Note that the citation numbers refer to the papers listed on the "Publications" page.
OVERVIEW – My research group studies the Epidermal Growth Factor (EGF) family of peptide hormones and their receptors, the ErbB family of receptor tyrosine kinases. This network plays a significant role in regulating the proliferation and differentiation of epithelial cells. Moreover, deregulated signaling by this network is a causative event in many human tumors, and contributes to increased tumor cell invasiveness, metastatic potential, and chemoresistance. Consequently, our group studies this signaling network with the ultimate goal being the development of novel cancer diagnostic and treatment strategies.
ERBB4 AND EPITHELIAL TUMORS - ErbB4 expression is lost in many epithelial tumors, suggesting that ErbB4 is a tumor suppressor in these tissues. Indeed, a constitutively active, ligand independent ErbB4 mutant inhibits colony formation on plastic by human breast, pancreatic, and prostate tumor cell lines [19, 25, 26, 41, 50]. However, other data indicate that ErbB4 is coupled to tumor cell proliferation, motility, and invasiveness [41, 44]. We are using various expression systems, analytical approaches, ErbB4 ligands, and ErbB4 mutants to characterize ErbB4 coupling to tumor suppression and malignant phenotypes. We are are focused on deciphering the mechanisms by which ErbB4 can be coupled to these divergent responses and on developing strategies for treating ErbB4-dependent tumors [13, 25, 26, 31, 32, 41, 43, 44, 46, 55].
EGF FAMILY HORMONES - In collaboration with Mark Lemmon (University of Pennsylvania), Kathryn Ferguson (University of Pennsylvania), Stephen Ethier (Wayne State University), John Foley (Indiana University), Anne Lykkesfeldt (Danish Cancer Institute), James Leary (Purdue University), Laurie Parker (Purdue University) and Claudio Aguilar (Purdue University), we are characterizing the biological activities of EGF family hormones and we are identifying factors that regulate the affinity, potency, and efficacy of these peptide growth factors [13, 17, 20, 21, 23, 24, 29, 30, 32, 34, 36, 39, 40, 42, 43, 44, 45, 46, 47, 51]. We are particularly interested in elucidating the roles that EGFR and its ligands play in tumor cell colonization of the bone. We are also interested in elucidating the structural features of EGF family hormones that are responsible for differences in affinity, potency, and efficacy. Recently we have discovered that some EGF family hormones can antagonize the activity of other EGF family hormones and that single amino acid substitutions can be sufficient to change an agonist to an antagonist and vice versa. Thus, these studies have the potential to yield new cancer therapies.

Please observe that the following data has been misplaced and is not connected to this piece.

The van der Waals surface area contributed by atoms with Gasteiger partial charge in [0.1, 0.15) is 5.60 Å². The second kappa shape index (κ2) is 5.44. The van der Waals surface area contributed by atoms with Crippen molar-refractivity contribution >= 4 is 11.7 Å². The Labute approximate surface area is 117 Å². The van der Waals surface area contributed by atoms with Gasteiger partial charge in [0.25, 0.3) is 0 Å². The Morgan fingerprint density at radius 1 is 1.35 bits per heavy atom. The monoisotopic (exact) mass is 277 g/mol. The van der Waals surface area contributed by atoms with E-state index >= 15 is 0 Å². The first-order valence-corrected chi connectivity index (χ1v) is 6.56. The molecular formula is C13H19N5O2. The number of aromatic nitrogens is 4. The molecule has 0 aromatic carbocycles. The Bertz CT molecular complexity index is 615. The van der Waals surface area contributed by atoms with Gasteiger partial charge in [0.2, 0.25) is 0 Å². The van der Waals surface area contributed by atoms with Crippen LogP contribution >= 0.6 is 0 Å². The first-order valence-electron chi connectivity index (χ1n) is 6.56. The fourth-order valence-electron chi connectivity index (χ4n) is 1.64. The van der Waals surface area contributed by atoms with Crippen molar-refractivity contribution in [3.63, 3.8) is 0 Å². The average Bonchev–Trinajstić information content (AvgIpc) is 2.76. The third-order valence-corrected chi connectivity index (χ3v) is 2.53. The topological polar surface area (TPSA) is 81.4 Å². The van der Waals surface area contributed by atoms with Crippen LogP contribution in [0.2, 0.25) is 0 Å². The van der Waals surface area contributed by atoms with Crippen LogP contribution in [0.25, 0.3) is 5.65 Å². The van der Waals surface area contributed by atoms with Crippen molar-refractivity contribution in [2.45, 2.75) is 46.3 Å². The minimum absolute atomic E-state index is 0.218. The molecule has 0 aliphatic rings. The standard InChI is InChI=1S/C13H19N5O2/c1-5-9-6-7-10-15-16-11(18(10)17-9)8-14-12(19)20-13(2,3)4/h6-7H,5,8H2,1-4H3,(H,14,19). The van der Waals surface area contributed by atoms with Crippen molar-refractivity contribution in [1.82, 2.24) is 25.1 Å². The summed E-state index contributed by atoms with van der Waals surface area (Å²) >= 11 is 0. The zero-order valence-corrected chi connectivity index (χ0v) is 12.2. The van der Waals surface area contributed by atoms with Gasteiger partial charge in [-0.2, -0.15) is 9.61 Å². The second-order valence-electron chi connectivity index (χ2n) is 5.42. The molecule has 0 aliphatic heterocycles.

TARGETED TUMOR IMAGING AGENTS - In collaboration with Henry VanBrocklin (UCSF) and Julie Sutcliffe-Golden (UC-Davis), we are investigating EGFR ligands as possible functional targeted tumor imaging agents. EGFR ligands under investigation include small molecule inhibitors, oligopeptides, and EGF family hormones and hormone mutants . Such agents have the potential to selectively image aggressive primary tumors and their metastases.
EGFR AND HUMAN MALIGNANCIES - In collaboration with Jeffrey Settleman (Genentech) and John Foley (Indiana University), we are investigating the mechanisms by which EGFR mutants contribute to chemosensitivity and chemoresistance in non-small-cell lung carcinoma (NSCLC) [27, 28, 33]. We are also investigating the mechanisms by which these EGFR mutants contribute to tumor cell invasion and metastsasis. We are focusing on the role that ligand-induced EGFR heterodimerization with other ErbB receptors may play in these processes. Finally, we are investigating the roles that ligand-induced EGFR signaling plays in the colonization of bone by lung and breast tumor cells [29, 39, 40].
EGFR AS SIGNAL INTEGRATOR - In collaboration with Val Watts and Julia Chester (Purdue University), we are investigating whether EGFR mediates the effects of dopamine and alcohol on breast cells [35, 38]. Such studies may elucidate the mechanisms by which Parkinson's disease patients and individuals suffering from alcoholism exhibit an elevated risk of developing breast cancer. Such studies may also result in strategies for managing this risk.